Alfalfa likes full sun and soil that does not contain too much moisture. Because the roots are used to drought-prone areas, you don't need to add organics such as mulch to the seeds to trap moisture.
Planting alfalfa in an area that doesn't drain well or gets drenched will cause rot. Also choose neutral ground.
When to plant seeds
Plant alfalfa seeds according to your region. Make sure there is enough cool weather to keep alfalfa happy, but warm enough for it to establish itself.
In zones where winter is long and cold, start sowing alfalfa seeds in spring. This allows the seedlings to establish themselves in the temperate spring and summer months. Harvest in autumn.
If you are in a mild region, plant seeds in the fall and let them survive the mild winter, then harvest in the spring.
Ways to Target Your Harvest
There are several ways to plant this perennial legume in your garden. You can simply spread seeds over a large area in spring or autumn.
This can be in a raised bed, row, or large area that you want to prepare for gardening, foraging, or farming.
You can also harvest the seeds in spring or autumn by throwing rows of alfalfa between other crops. This is a great way to make sure you have food and nutrition, and can also be a great way to trap pests as a catch crop.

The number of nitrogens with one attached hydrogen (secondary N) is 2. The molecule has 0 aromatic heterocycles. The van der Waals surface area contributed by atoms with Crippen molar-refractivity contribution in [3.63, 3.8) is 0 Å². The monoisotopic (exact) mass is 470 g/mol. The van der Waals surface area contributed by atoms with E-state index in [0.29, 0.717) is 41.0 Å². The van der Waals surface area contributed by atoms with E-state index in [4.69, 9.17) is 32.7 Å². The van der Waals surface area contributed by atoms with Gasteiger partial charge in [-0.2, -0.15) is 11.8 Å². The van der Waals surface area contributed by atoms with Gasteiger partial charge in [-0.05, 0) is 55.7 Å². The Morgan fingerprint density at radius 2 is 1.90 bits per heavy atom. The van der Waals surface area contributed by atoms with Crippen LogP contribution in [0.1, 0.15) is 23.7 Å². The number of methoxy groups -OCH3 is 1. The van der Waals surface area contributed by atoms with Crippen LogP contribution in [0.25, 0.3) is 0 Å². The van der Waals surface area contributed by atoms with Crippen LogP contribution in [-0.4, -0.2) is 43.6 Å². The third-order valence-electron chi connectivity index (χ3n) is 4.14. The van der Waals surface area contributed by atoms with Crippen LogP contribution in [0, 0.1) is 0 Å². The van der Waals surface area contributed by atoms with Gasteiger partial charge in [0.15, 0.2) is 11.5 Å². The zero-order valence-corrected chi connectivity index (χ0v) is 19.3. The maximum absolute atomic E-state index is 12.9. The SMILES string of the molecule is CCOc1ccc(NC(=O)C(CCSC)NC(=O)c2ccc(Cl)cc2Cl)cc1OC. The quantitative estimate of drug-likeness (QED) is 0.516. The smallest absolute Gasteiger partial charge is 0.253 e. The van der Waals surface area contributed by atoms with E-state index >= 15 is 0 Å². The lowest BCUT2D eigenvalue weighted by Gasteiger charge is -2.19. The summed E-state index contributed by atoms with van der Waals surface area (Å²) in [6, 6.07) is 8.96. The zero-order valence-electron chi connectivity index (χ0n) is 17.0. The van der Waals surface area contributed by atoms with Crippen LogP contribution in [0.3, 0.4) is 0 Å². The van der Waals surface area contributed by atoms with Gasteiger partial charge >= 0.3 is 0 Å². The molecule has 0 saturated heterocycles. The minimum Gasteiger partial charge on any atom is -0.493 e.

Rowing cover crops is a great way to upgrade alternating rows of soil for the next season. Remember to keep the rows of seeds at least 18 to 24 inches apart.
How to Plant Seeds
If you are into large scale farming or farming, you need a lot of seeds. The general rule for a perennial plant like alfalfa is around 12 to 15 pounds of seeds per acre. This is the optimal yield.
Most of the home gardens are on approximately a quarter of an acre lot. So adjust your seed rate to the area in which you are growing. Sometimes home gardens are only a small part of that quarter of acres. So you may only need a few pounds of seeds.